nodedb workshop in Graz

(By aaron in Confine@Funkfeuer.)

Ralf, Christian and me travelled to Graz and made a workshop on the new nodeDB. Feedback was very helpful. We have lots of new issues in github, new ideas for the UI, etc. We also explained the nodeDB API and the conversion mechanisms between old nodedb and new one.

two new chapters

(By Confine@Funkfeuer in Confine@Funkfeuer.)

Hi All,

This chapter had been a stump. It has been substantially reworked and enlarged and has received the new title
Free Networks Between Countryside and City, between North and South
The second part is completely new and contains an interview with Confine open-call-participant Carlos Rey-Moreno, Western Cape University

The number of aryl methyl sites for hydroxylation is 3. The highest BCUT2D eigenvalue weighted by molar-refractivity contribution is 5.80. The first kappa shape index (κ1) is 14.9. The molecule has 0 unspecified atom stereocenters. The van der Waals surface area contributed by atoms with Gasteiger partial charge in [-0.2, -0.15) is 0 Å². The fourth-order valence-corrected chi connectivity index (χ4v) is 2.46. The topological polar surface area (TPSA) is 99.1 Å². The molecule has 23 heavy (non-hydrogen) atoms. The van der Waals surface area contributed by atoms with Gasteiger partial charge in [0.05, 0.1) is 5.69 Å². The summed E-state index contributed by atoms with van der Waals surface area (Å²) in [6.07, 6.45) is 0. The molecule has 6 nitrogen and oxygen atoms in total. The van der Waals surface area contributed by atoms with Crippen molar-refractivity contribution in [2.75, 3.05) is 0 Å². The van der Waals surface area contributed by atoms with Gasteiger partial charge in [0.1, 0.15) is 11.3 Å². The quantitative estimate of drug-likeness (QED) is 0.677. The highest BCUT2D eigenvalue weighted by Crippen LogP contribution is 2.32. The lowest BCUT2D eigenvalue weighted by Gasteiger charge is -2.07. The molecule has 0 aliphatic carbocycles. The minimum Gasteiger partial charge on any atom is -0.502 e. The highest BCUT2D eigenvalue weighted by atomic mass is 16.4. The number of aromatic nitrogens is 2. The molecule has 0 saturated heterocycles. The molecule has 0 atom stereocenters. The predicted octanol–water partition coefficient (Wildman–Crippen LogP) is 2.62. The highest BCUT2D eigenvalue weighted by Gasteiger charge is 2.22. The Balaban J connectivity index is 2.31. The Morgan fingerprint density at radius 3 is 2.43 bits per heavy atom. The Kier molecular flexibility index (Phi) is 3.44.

This chapter had perviously been part of another chapter. It has been substantially reworked and expanded. The chapter “The Incomplete Paradigm Shift” is now the political and historical contextualisation of the wireless community network movement.

With those two new chapters, the work has been more or less concluded. I aim at writing a very short kind of coda or afterword. The conclusions as such already exists, but I want to write one or two pages as a kind of summary of the summary. Maybe it will not be possible to write that in the remaining time in May but it will be done. I will also now start from the start to make corrections, add references/footnotes and links and will consider feedback received or yet to be received for smaller changes within chapters, but this is it as far as the larger structure is concerned.

I would be happy if more participants in the Confine project read this draft book. After all, the idea was to put it online in order to receive feedback, to co-write it, so to speak, with the community.

If I have learned anything from this project, then  it is all about communication.
Greetings to all and keep unwiring the world


Towards the Network Commons (Conclusions)